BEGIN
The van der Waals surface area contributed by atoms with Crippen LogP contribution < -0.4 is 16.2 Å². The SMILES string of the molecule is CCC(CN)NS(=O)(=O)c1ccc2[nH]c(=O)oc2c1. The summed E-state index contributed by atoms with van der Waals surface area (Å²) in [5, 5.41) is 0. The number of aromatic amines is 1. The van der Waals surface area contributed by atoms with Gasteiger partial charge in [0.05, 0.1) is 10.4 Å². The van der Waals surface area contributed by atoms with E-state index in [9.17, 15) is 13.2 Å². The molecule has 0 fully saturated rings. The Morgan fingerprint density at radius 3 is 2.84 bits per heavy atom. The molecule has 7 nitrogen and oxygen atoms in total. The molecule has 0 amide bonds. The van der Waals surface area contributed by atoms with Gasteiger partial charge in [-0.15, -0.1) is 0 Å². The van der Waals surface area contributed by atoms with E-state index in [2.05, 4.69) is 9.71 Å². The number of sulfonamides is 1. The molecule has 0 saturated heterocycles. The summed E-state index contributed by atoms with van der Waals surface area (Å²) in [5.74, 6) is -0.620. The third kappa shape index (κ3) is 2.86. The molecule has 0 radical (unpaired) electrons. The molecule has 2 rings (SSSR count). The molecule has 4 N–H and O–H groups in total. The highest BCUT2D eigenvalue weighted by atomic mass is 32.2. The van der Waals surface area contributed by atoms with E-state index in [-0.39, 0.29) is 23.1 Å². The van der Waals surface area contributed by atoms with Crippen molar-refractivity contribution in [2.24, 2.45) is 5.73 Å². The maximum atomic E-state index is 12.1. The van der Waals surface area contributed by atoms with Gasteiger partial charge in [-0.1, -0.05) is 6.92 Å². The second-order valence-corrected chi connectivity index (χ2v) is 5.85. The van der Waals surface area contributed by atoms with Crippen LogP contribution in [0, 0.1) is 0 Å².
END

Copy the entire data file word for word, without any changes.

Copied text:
The van der Waals surface area contributed by atoms with Crippen LogP contribution < -0.4 is 16.2 Å². The SMILES string of the molecule is CCC(CN)NS(=O)(=O)c1ccc2[nH]c(=O)oc2c1. The summed E-state index contributed by atoms with van der Waals surface area (Å²) in [5, 5.41) is 0. The number of aromatic amines is 1. The van der Waals surface area contributed by atoms with Gasteiger partial charge in [0.05, 0.1) is 10.4 Å². The van der Waals surface area contributed by atoms with E-state index in [9.17, 15) is 13.2 Å². The molecule has 0 fully saturated rings. The Morgan fingerprint density at radius 3 is 2.84 bits per heavy atom. The molecule has 7 nitrogen and oxygen atoms in total. The molecule has 0 amide bonds. The van der Waals surface area contributed by atoms with Gasteiger partial charge in [-0.15, -0.1) is 0 Å². The van der Waals surface area contributed by atoms with E-state index in [2.05, 4.69) is 9.71 Å². The number of sulfonamides is 1. The molecule has 0 saturated heterocycles. The summed E-state index contributed by atoms with van der Waals surface area (Å²) in [5.74, 6) is -0.620. The third kappa shape index (κ3) is 2.86. The molecule has 0 radical (unpaired) electrons. The molecule has 2 rings (SSSR count). The molecule has 4 N–H and O–H groups in total. The highest BCUT2D eigenvalue weighted by atomic mass is 32.2. The van der Waals surface area contributed by atoms with E-state index in [-0.39, 0.29) is 23.1 Å². The van der Waals surface area contributed by atoms with Crippen molar-refractivity contribution in [2.24, 2.45) is 5.73 Å². The maximum atomic E-state index is 12.1. The van der Waals surface area contributed by atoms with Gasteiger partial charge in [-0.1, -0.05) is 6.92 Å². The second-order valence-corrected chi connectivity index (χ2v) is 5.85. The van der Waals surface area contributed by atoms with Crippen LogP contribution in [0, 0.1) is 0 Å².